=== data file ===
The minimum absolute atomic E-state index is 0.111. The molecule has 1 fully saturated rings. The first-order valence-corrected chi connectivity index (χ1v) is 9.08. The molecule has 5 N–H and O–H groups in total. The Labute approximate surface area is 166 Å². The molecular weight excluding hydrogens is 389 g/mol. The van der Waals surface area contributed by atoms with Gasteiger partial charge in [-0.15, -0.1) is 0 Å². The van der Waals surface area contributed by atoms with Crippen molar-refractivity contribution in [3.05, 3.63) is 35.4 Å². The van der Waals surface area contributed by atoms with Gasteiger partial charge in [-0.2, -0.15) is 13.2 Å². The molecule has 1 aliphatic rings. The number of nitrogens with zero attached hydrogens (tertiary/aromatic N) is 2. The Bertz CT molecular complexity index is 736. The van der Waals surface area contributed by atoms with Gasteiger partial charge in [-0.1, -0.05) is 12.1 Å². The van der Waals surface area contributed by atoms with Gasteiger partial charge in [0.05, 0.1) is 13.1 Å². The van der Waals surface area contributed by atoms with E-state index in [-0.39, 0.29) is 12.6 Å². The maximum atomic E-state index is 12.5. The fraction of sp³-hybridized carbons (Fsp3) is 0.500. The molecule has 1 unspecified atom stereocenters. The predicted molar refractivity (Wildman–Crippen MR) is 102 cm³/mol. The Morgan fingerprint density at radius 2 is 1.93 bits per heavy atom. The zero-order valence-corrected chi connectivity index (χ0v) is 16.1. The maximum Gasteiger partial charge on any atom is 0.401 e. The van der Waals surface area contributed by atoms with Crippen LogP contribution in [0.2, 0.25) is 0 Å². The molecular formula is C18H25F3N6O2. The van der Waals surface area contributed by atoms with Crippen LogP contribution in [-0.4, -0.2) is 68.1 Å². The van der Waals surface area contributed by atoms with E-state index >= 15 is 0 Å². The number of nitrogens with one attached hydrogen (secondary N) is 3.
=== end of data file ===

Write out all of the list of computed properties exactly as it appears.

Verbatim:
The minimum absolute atomic E-state index is 0.111. The molecule has 1 fully saturated rings. The first-order valence-corrected chi connectivity index (χ1v) is 9.08. The molecule has 5 N–H and O–H groups in total. The Labute approximate surface area is 166 Å². The molecular weight excluding hydrogens is 389 g/mol. The van der Waals surface area contributed by atoms with Gasteiger partial charge in [-0.15, -0.1) is 0 Å². The van der Waals surface area contributed by atoms with Crippen molar-refractivity contribution in [3.05, 3.63) is 35.4 Å². The van der Waals surface area contributed by atoms with Gasteiger partial charge in [-0.2, -0.15) is 13.2 Å². The molecule has 1 aliphatic rings. The number of nitrogens with zero attached hydrogens (tertiary/aromatic N) is 2. The Bertz CT molecular complexity index is 736. The van der Waals surface area contributed by atoms with Gasteiger partial charge in [-0.1, -0.05) is 12.1 Å². The van der Waals surface area contributed by atoms with Gasteiger partial charge in [0.05, 0.1) is 13.1 Å². The van der Waals surface area contributed by atoms with E-state index in [-0.39, 0.29) is 12.6 Å². The maximum atomic E-state index is 12.5. The fraction of sp³-hybridized carbons (Fsp3) is 0.500. The molecule has 1 unspecified atom stereocenters. The predicted molar refractivity (Wildman–Crippen MR) is 102 cm³/mol. The Morgan fingerprint density at radius 2 is 1.93 bits per heavy atom. The zero-order valence-corrected chi connectivity index (χ0v) is 16.1. The maximum Gasteiger partial charge on any atom is 0.401 e. The van der Waals surface area contributed by atoms with Crippen LogP contribution in [0.2, 0.25) is 0 Å². The molecular formula is C18H25F3N6O2. The van der Waals surface area contributed by atoms with Crippen LogP contribution in [-0.4, -0.2) is 68.1 Å². The van der Waals surface area contributed by atoms with E-state index >= 15 is 0 Å². The number of nitrogens with one attached hydrogen (secondary N) is 3.